Divided into categories of raw bar, appetizers and entrees, the menu straddles the same fun-fine line, with international inspirations and just enough Colorado accents — Palisade cherries, Pueblo yams — to feel right at home. Given the preposterous number of influences, from Hawaiian to Vietnamese to Italian to Korean to Indian (whew!), the menu could seem contrived or worse, hubristic. But Guard and executive sous-chef Adam Vero put out a roster that feels refreshingly smart.
It’s a relief to be somewhere without a single Brussels sprout or kale leaf, without even a de rigueur roast chicken. Instead you find Guard playing to his experience and to the home crowd with a roti taco that swaps carne asada for duck confit fragrant with star anise, fennel and cinnamon, and corn tortillas for naan made flaky from ghee-laden dough. Agnolotti arrive seared, not supple — more like pot stickers than traditional Italian pasta, with a vibrant sprinkling of carrot tops, cilantro, mint and Thai basil. Carrot purée serves as both a filling and a cushion, with just enough nutty brown butter to save the vegetable from its own sweet self. If fusion had always been done so seamlessly, it never would’ve fallen from grace. (Don’t forget that Guard has had years of practice, having also been opening chef at Zengo, Richard Sandoval’s spot for Latin-Asian fusion.)

A focal point if you’re sitting at the chef’s counter, the oak-fired rotisserie turns out terrific lamb for the grilled pizza, slathered with romesco and Fontina and crisscrossed with raw spinach. It also puts out very good pork collar, its richness balanced by whole-grain-mustard sauce and a heavy-hitting salad of mizuna, pickled onions and jalapeños. On a menu designed for sharing, with so many tempting appetizers that main courses seem nearly irrelevant, this entree — a generous sixteen ounces — is worth a commitment. Both the lamb and the pork showcase the kitchen’s judicious use of greens and fresh herbs to make potentially heavy dishes feel surprisingly light.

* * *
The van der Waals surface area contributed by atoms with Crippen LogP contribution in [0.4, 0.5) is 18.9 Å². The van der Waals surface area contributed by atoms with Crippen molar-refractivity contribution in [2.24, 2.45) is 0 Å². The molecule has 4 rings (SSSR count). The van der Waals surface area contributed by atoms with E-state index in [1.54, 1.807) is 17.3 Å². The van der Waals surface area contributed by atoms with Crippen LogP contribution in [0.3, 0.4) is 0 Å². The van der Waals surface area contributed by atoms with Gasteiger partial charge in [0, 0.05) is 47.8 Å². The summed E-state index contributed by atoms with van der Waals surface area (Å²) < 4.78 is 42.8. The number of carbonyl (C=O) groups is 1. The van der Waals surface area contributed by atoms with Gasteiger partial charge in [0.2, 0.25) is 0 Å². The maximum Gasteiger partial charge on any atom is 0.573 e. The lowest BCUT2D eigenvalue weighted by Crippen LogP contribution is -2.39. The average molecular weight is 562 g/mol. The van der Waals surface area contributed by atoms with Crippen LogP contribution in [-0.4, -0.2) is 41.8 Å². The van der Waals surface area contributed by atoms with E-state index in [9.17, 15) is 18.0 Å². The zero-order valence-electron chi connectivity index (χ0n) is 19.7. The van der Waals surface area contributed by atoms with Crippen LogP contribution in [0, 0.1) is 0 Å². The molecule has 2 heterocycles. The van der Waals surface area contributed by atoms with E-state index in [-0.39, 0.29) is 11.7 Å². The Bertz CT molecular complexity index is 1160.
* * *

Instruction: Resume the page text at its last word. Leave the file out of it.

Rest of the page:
Still, you’re in Guard’s house, so the most memorable fare involves the sea. Ahi poke becomes an appetizing lesson in geometry, with cubes of purplish-red ahi, raw circles of hearts of palm and spheres of buttery avocado atop soy-slicked quinoa. Tuna poached in olive oil becomes even more classically Italian when propped on toast with charred, caponata-like eggplant. (This toast easily outshines the land-based version, with too-sweet ricotta topped with stone fruits and guanciale.) Kimchi adds attitude but not too much sass to a bed of wheat berries underneath well-crusted corvina. If you do as your server tells you, swirling the salsa verde into the wheat berries, you’ll find that this fish is another appointment-worthy entree. Or you could order two rounds of Vietnamese-style kampachi, a stunner from the raw bar, and call it a day. The dish is an icon in the making, with glistening fish, splashes of color from mint, Thai basil, cilantro and Fresno chiles, and crunch from peanuts and fried shallots.

Guard was never one to shy away from a statement: Think of TAG’s Pop Rocks with sashimi or rattlesnake chorizo at Los Chingones. Here, though, ingredients are used for reasons other than shock value. Caponata is hit with just the right amount of aged balsamic. Mustard sauce has a brush of lavender. Kimchi supports, not steals, the show.

Despite the sexy mural, loud music and trendy location, Mister Tuna has an appealing maturity. We should all be lucky enough to age so well.

Mister Tuna
3033 Brighton Boulevard

Vietnamese-style kampachi $14
Roti taco $7
Ahi poke $16
Grilled lamb pizza $12
Carrot agnolotti $11
Mister Tuna toast $12
Mediterranean corvina $27
Pork collar $26

Mister Tuna is open 5-9:30 p.m. Monday-Thursday, 5-10:30 p.m. Friday-Saturday. Learn more at facebook.com/mistertunadenver.